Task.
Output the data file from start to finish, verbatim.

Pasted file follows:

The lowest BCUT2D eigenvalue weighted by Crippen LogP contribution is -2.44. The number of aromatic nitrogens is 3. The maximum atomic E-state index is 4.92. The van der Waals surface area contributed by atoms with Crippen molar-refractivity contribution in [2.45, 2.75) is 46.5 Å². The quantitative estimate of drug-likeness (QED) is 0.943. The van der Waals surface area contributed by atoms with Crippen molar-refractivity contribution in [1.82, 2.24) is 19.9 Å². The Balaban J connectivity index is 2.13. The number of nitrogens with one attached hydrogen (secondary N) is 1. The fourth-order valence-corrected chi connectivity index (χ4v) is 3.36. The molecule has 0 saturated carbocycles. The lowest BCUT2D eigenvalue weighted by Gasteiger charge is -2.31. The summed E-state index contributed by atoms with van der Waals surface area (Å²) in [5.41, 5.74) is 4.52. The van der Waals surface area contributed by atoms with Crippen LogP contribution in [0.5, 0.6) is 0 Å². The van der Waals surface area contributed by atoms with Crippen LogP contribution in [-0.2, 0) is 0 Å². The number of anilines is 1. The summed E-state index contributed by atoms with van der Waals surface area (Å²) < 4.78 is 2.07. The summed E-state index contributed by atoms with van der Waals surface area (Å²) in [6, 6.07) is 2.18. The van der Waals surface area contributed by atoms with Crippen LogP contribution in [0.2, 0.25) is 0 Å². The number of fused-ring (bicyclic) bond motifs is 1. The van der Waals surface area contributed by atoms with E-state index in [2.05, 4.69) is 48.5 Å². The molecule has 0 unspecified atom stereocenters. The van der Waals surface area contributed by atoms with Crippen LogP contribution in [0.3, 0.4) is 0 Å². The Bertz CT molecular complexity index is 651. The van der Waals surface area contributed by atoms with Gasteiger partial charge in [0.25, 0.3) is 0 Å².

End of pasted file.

The lowest BCUT2D eigenvalue weighted by Crippen LogP contribution is -2.44. The number of aromatic nitrogens is 3. The maximum atomic E-state index is 4.92. The van der Waals surface area contributed by atoms with Crippen molar-refractivity contribution in [2.45, 2.75) is 46.5 Å². The quantitative estimate of drug-likeness (QED) is 0.943. The van der Waals surface area contributed by atoms with Crippen molar-refractivity contribution in [1.82, 2.24) is 19.9 Å². The Balaban J connectivity index is 2.13. The number of nitrogens with one attached hydrogen (secondary N) is 1. The fourth-order valence-corrected chi connectivity index (χ4v) is 3.36. The molecule has 0 saturated carbocycles. The lowest BCUT2D eigenvalue weighted by Gasteiger charge is -2.31. The summed E-state index contributed by atoms with van der Waals surface area (Å²) in [5.41, 5.74) is 4.52. The van der Waals surface area contributed by atoms with Crippen LogP contribution in [0.5, 0.6) is 0 Å². The van der Waals surface area contributed by atoms with Crippen LogP contribution in [-0.2, 0) is 0 Å². The number of anilines is 1. The summed E-state index contributed by atoms with van der Waals surface area (Å²) < 4.78 is 2.07. The summed E-state index contributed by atoms with van der Waals surface area (Å²) in [6, 6.07) is 2.18. The van der Waals surface area contributed by atoms with Crippen LogP contribution in [0.2, 0.25) is 0 Å². The number of fused-ring (bicyclic) bond motifs is 1. The van der Waals surface area contributed by atoms with E-state index in [2.05, 4.69) is 48.5 Å². The molecule has 0 unspecified atom stereocenters. The van der Waals surface area contributed by atoms with Crippen LogP contribution in [0.3, 0.4) is 0 Å². The Bertz CT molecular complexity index is 651. The van der Waals surface area contributed by atoms with Gasteiger partial charge in [0.25, 0.3) is 0 Å².